Community professionals and lay leaders will likely be interested in the findings in a new study just released by the Avi Chai Foundation, titled Generation of Change: How Leaders in their Twenties and Thirties are Reshaping American Jewish Life (2010)
We haven’t had time to digest it ourselves, but we know this topic is on the minds of local leaders. Here’s just one tidbit:
Established organizations will have to rethink their governance structures to make room for younger Jewish leaders. The latter find ample opportunities outside the Jewish community and also in the nonestablishment sector to rise rapidly to positions of influence. Established organizations tend to place younger people on a slower track, testing them and socializing them into the organizational culture before elevating them to positions of influence. This frustrates many creative young people who have experience taking the initiative in other settings and don’t want to “wait their turn.” One can acknowledge the virtues of mentoring and grooming as the preferred way in establishment organizations, while also recognizing that time is not working in favor of those organizations.”
The actual ecosystem of programs for young adults cannot easily be divided between the innovative and the conventional. For one thing, participants go where they please, with little regard to who is sponsoring an activity. They don’t care whether a Federation or a national organization is sponsoring an event, any more than they care if a start-up is. What matters is the quality of the experience, the presence of people with whom they wish to associate, and the meaning (or pleasure) they can derive from an event. For another, the leaders and organizers of these programs themselves move fluidly from one to the next.”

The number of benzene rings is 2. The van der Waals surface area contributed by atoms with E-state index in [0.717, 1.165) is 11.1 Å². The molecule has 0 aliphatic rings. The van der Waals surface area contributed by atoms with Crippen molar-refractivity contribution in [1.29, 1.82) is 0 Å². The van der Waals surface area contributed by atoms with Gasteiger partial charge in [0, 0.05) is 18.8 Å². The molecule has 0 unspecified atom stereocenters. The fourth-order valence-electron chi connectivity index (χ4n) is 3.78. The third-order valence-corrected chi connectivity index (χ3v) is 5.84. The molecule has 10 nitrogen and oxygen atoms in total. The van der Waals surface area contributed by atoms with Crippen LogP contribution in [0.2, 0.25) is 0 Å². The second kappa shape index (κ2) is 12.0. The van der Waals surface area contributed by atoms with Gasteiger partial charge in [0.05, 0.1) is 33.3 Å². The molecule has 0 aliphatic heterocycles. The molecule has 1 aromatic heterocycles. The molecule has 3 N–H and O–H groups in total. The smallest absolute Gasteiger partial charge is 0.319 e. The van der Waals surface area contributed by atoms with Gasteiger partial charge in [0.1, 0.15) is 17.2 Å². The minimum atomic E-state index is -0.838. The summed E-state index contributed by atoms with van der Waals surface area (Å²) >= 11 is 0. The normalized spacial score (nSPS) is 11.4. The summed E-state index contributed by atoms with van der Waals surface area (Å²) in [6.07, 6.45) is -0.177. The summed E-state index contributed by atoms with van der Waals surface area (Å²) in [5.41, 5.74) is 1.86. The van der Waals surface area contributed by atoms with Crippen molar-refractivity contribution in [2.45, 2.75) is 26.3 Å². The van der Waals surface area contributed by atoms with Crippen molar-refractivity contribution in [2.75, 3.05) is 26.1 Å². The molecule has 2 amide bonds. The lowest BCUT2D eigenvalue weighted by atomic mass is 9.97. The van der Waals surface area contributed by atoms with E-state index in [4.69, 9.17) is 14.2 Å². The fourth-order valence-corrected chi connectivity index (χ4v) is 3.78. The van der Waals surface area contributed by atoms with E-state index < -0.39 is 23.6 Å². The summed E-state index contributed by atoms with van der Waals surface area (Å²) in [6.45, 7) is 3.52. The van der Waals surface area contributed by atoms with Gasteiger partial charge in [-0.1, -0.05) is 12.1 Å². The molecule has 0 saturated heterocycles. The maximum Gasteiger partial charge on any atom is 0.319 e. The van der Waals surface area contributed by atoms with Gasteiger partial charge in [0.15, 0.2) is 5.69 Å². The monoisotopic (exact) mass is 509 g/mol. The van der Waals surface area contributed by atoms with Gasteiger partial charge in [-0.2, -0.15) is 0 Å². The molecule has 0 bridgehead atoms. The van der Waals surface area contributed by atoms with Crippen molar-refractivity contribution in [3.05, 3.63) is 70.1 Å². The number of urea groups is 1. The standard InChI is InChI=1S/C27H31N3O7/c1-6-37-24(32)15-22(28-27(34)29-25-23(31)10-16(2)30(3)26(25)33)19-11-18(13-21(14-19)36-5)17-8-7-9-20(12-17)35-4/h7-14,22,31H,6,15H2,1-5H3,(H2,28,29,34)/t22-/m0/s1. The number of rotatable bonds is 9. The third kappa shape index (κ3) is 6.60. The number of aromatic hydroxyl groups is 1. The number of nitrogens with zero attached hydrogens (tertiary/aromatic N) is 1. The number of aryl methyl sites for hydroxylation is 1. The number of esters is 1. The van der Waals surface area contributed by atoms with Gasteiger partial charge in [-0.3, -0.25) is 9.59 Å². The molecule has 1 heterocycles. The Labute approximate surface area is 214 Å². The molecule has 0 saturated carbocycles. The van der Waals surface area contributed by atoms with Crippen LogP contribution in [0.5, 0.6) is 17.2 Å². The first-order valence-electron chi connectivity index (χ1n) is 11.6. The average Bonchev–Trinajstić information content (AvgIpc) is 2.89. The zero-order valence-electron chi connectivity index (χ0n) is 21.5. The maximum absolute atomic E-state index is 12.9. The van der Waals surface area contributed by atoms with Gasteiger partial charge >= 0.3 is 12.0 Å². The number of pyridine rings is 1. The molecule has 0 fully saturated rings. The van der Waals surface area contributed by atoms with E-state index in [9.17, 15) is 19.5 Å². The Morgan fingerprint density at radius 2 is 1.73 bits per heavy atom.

And we would be remiss if we didn’t take notice of this remark:
It is striking how small a role gender plays in the patterns of leadership we have examined.”
In the table on page 43 of the report, we can see that female leaders outnumber male leaders in all categories of “Young” organizations:
- Young Nonestablishment, 65% female 35% male
- Young, Mixed 63% female 37% male
- Young, Establishment 55% female 45% male
as well as in the category “Old Nonestablishment” (56%: 44%). The only category where female leaders lag male leaders is in “Older Establishment” organizations. Ratios of nearly 2 to 1 among young leaders sounds like more than a small role.
For more reading about the study, here’s a link to a JTA article about it (with a provocative title): New study of emerging Jewish leaders shows class differences.
We look forward to reader /leader comments about the findings and how you see them at play in our own community.
–Cheryl & David